In the case of joint-stock company the liability of members is normally limited by guarantee or by the shares he has taken. If a member has already paid the complete amount due on his shares, he is not further liable towards the debts of the company. But in the case of sole proprietorship and partnership, the liability is unlimited and in the case of the latter, it is also both joint and several.
Number of Members
In the case of public limited company the maximum number of members is unlimited, the minimum being seven. In the case of a private limited company, the maximum is two. But the number of partners in a partnership cannot exceed ten in the case of business and twenty in other lines of business.
Separation of Ownership from Management
In the case of partnership, partners are not only the owners of the business but they take part its management also. Every member of a partnership firm is an agent of the firm and also of the other members. In the case of joint-stock company, the shareholders are the owners while the management is entrusted to a board of directors, who are separate from shareholders.
Further, the shareholders are not the agents of the company and a shareholder cannot bind them by his acts.
Transferability of Shares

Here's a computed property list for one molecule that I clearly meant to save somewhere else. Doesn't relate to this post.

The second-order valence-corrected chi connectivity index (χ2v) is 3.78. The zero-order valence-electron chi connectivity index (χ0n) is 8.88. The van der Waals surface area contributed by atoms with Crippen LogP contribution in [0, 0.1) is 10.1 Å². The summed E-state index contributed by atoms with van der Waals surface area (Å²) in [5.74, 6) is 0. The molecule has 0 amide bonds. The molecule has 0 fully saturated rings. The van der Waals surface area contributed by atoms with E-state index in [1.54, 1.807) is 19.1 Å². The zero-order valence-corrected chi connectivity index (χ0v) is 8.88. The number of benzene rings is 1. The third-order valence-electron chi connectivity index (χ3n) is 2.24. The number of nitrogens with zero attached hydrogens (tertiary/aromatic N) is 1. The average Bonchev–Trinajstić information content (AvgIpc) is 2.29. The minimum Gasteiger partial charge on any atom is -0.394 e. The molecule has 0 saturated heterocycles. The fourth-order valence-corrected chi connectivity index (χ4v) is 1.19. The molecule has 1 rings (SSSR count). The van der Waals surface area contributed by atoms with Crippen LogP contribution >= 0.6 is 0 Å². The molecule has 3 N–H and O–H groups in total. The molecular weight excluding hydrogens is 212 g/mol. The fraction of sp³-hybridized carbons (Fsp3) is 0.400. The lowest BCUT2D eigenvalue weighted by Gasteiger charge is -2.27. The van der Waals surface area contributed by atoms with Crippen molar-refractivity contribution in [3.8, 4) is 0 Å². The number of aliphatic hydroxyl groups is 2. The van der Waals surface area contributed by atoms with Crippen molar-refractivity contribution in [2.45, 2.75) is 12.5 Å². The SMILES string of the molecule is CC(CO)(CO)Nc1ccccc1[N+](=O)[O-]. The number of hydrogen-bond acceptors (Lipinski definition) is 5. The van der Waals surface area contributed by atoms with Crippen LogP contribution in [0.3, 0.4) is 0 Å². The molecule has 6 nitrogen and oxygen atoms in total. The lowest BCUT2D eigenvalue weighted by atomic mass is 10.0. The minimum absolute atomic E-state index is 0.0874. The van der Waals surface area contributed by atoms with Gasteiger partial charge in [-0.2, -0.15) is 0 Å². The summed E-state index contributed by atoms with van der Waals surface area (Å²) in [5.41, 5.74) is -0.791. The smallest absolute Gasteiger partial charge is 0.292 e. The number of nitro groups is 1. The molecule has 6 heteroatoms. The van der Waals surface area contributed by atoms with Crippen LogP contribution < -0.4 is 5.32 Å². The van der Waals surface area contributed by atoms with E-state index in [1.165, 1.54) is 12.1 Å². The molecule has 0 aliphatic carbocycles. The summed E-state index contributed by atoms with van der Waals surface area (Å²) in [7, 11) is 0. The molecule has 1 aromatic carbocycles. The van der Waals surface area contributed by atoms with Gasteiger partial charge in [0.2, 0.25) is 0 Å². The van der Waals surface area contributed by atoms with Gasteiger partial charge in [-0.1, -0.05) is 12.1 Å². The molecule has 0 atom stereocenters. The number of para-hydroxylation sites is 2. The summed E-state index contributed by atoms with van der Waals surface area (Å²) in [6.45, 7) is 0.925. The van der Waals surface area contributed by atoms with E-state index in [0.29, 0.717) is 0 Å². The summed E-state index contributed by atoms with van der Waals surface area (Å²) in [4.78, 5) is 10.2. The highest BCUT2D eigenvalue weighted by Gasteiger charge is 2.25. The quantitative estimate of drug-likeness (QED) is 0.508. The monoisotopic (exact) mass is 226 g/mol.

The shareholder of a company can transfer his shares to others without consulting other shareholders, whereas in a partnership a partner cannot transfer his share without the consent of all the other partners.
Rigidity of Objects
In the case of partnership, the scope of its business can be changed at any time with the consent of all the partners, whereas a joint stock company cannot do any business not already included in the object clause of the Memorandum of Association of the company. A change in the object clause under condition laid down in the Companies Act is essential for making any alteration in the scope of the business.
On account of liability and diffusion of ownership in joint company organization, there is a great scope for mobilizing a large capital. But in the case of partnership or sole proprietorship, because of the limited number of members, the resources at their command are limited.
A company has to comply with numerous and varied statutory requirements. It has to submit a number of returns to the government, whereas partnership and sole proprietorship are free from much State control and statutory regulations. Further in the case of the company, accounts must be audited by a charted accountant but it is not compulsory in the case of partnership and sole proprietorship.
Advantages of Joint Stock Company
The joint stock company type of organization has become very popular throughout the world because of many advantages.
Some of the advantages are as follows: